Let’s see if we can’t torpedo any remaining credibility I may have as a consumer of horror media, shall we? Recently, I’ve been watching the two seasons of R.L. Stine’s The Haunting Hour that are on Netflix. Initially, I was doing this because each episode was a standalone story that was only about 20 minutes long, which fit nicely with my “watch something while I eat lunch” approach to consuming media lately. However, once I got started, it didn’t take me long to continue watching because, frankly, The Haunting Hour is actually pretty damn good.
Because I was initially just watching out of convenience, I started picking out episodes with appealing-sounding synopses, not necessarily planning to ever watch the entire thing, so I ended up watching the two seasons completely out of order. Even so, while there were better and worse episodes, there were very few that I genuinely didn’t like, which is more than I can say of a lot of anthology horror. (“Best Friend Forever” may have been the worst of the lot, but it was also probably the most overtly comedic and overall the more comedic episodes tended to fare less well than their more serious counterparts, though I was also still happy to have them, as they helped give the show variety.)
My favorite episode from the first two seasons was probably the season 2 Halloween episode “Pumpkinhead,” while “Mascot” has one of the most genuinely disturbing creatures I’ve ever seen on film. Speaking of creatures, the next time I see someone wondering where all the practical creature effects have gone in modern horror, I know what to tell them: Apparently, they all went to R.L. Stine TV shows. Seriously, while there are a few (sometimes dodgy) CGI ghost effects in The Haunting Hour, this show, like Spooksville, which I watched a year or two back, is lousy with practical makeup effects and rubber suit creatures.
While just about all of the stories are classic “campfire horror” fare, they vary somewhat in their ultimate execution. Some tales take a more lighthearted approach, with the “good guys” winning out. More often, however, things take a darker turn, sometimes in a moralistic way as unpleasant, selfish, or ill-behaved characters receive their (usually severe) comeuppance, while other times even our most “likable” and well-meaning protagonists still end up on the wrong end of whatever ghost, monster, or other weirdness is going on. (The apocalyptic “Scarecrow” is a good example of how nihilistic the show is capable of getting without any real bloodshed.)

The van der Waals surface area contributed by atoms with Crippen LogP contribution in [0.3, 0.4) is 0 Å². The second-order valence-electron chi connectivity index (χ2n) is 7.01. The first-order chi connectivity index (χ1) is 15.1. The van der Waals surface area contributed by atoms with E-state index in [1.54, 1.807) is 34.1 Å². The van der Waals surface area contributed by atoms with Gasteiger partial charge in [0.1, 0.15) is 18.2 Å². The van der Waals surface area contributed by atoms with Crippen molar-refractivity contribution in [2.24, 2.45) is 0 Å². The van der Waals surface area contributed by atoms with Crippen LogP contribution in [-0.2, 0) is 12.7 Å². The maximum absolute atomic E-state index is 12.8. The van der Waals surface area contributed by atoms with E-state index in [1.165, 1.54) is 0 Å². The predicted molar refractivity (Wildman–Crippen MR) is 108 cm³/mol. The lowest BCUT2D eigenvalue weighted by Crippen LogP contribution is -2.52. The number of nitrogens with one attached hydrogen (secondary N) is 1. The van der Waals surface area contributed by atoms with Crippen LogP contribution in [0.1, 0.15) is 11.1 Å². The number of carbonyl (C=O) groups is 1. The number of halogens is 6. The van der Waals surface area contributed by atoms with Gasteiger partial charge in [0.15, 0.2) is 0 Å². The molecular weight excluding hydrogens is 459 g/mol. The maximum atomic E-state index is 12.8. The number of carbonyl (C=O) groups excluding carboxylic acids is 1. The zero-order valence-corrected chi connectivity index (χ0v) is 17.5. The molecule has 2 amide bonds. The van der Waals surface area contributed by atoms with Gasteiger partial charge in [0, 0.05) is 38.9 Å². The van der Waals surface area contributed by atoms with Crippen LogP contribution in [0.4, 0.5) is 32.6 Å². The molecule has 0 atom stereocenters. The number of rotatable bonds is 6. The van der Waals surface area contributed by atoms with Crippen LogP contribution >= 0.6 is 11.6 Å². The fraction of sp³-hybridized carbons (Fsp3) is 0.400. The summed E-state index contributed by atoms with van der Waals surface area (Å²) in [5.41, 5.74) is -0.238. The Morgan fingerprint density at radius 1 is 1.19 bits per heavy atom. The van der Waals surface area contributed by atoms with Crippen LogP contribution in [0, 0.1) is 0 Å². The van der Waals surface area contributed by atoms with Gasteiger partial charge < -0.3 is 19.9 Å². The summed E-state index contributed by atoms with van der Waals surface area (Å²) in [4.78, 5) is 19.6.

There are also plenty of familiar plots, even when they’re not in the “be careful what you wish for” type vein. The season 2 episode “Headshot” is basically a retelling of “The Picture of Dorian Gray,” while the season 1 episode “Afraid of Clowns” is reminiscent of “The Shadow Over Innsmouth.” But, y’know, with clowns. There are also odd cinematic coincidences. In the season 1 episode “The Dead Body,” Brendan Meyer plays a bullied kid who strikes up a relationship with a ghost that is a lot like his relationship with “David” in The Guest four years later, while “A Creature was Stirring” has a plot that heavily prefigures Michael Dougherty’s 2015 film Krampus, even while its titular creature is more obviously inspired by Gremlins.
Some other notable episodes include “Dreamcatcher,” “Flight,” and “Catching Cold,” to name a few. There are things wrong with The Haunting Hour, of course. It has some problems with representation, and, with a few exceptions, most of its tween protagonists live in suburban mansions by comparison to anyplace I ever lived. Meanwhile, an episode like “The Hole” actually ends up being chilling due to its implications of domestic abuse more than any supernatural goings-on. Ultimately, though, if you don’t mind stories aimed at younger viewers and a PG-level lack of gore (even while often reaching for some genuinely unsettling thematic conclusions), The Haunting Hour is a surprisingly robust bunch of campfire-style horror stories, broken up into easy-to-consume chunks. At least for the first two seasons…